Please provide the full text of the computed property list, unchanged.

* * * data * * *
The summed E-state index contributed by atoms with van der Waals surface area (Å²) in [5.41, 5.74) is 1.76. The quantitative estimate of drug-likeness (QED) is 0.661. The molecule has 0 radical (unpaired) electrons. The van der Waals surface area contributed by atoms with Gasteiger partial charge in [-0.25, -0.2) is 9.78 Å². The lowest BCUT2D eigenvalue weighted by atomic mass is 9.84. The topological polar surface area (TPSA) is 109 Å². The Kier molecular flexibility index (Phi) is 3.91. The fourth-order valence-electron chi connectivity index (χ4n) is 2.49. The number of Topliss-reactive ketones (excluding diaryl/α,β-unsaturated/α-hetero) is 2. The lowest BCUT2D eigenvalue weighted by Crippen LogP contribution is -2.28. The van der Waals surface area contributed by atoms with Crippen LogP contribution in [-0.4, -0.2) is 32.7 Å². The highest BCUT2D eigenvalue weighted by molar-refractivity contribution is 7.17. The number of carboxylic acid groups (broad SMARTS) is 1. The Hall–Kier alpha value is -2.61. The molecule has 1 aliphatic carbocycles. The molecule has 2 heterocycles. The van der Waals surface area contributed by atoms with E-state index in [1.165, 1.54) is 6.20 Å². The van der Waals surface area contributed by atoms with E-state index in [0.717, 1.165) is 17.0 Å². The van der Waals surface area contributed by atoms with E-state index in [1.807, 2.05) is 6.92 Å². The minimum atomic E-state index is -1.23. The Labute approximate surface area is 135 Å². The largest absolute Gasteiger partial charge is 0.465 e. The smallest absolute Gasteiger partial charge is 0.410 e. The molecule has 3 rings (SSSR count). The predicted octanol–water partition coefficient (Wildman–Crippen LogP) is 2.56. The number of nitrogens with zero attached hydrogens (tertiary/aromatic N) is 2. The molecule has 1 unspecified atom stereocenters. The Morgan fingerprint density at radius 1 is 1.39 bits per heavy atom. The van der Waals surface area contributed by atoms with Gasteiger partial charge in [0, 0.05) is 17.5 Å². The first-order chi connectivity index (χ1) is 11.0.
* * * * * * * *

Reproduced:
The summed E-state index contributed by atoms with van der Waals surface area (Å²) in [5.41, 5.74) is 1.76. The quantitative estimate of drug-likeness (QED) is 0.661. The molecule has 0 radical (unpaired) electrons. The van der Waals surface area contributed by atoms with Gasteiger partial charge in [-0.25, -0.2) is 9.78 Å². The lowest BCUT2D eigenvalue weighted by atomic mass is 9.84. The topological polar surface area (TPSA) is 109 Å². The Kier molecular flexibility index (Phi) is 3.91. The fourth-order valence-electron chi connectivity index (χ4n) is 2.49. The number of Topliss-reactive ketones (excluding diaryl/α,β-unsaturated/α-hetero) is 2. The lowest BCUT2D eigenvalue weighted by Crippen LogP contribution is -2.28. The van der Waals surface area contributed by atoms with Crippen LogP contribution in [-0.4, -0.2) is 32.7 Å². The highest BCUT2D eigenvalue weighted by molar-refractivity contribution is 7.17. The number of carboxylic acid groups (broad SMARTS) is 1. The Hall–Kier alpha value is -2.61. The molecule has 1 aliphatic carbocycles. The molecule has 2 heterocycles. The van der Waals surface area contributed by atoms with E-state index in [1.165, 1.54) is 6.20 Å². The van der Waals surface area contributed by atoms with E-state index in [0.717, 1.165) is 17.0 Å². The van der Waals surface area contributed by atoms with E-state index in [1.807, 2.05) is 6.92 Å². The minimum atomic E-state index is -1.23. The Labute approximate surface area is 135 Å². The largest absolute Gasteiger partial charge is 0.465 e. The smallest absolute Gasteiger partial charge is 0.410 e. The molecule has 3 rings (SSSR count). The predicted octanol–water partition coefficient (Wildman–Crippen LogP) is 2.56. The number of nitrogens with zero attached hydrogens (tertiary/aromatic N) is 2. The molecule has 1 unspecified atom stereocenters. The Morgan fingerprint density at radius 1 is 1.39 bits per heavy atom. The van der Waals surface area contributed by atoms with Gasteiger partial charge in [0, 0.05) is 17.5 Å². The first-order chi connectivity index (χ1) is 11.0.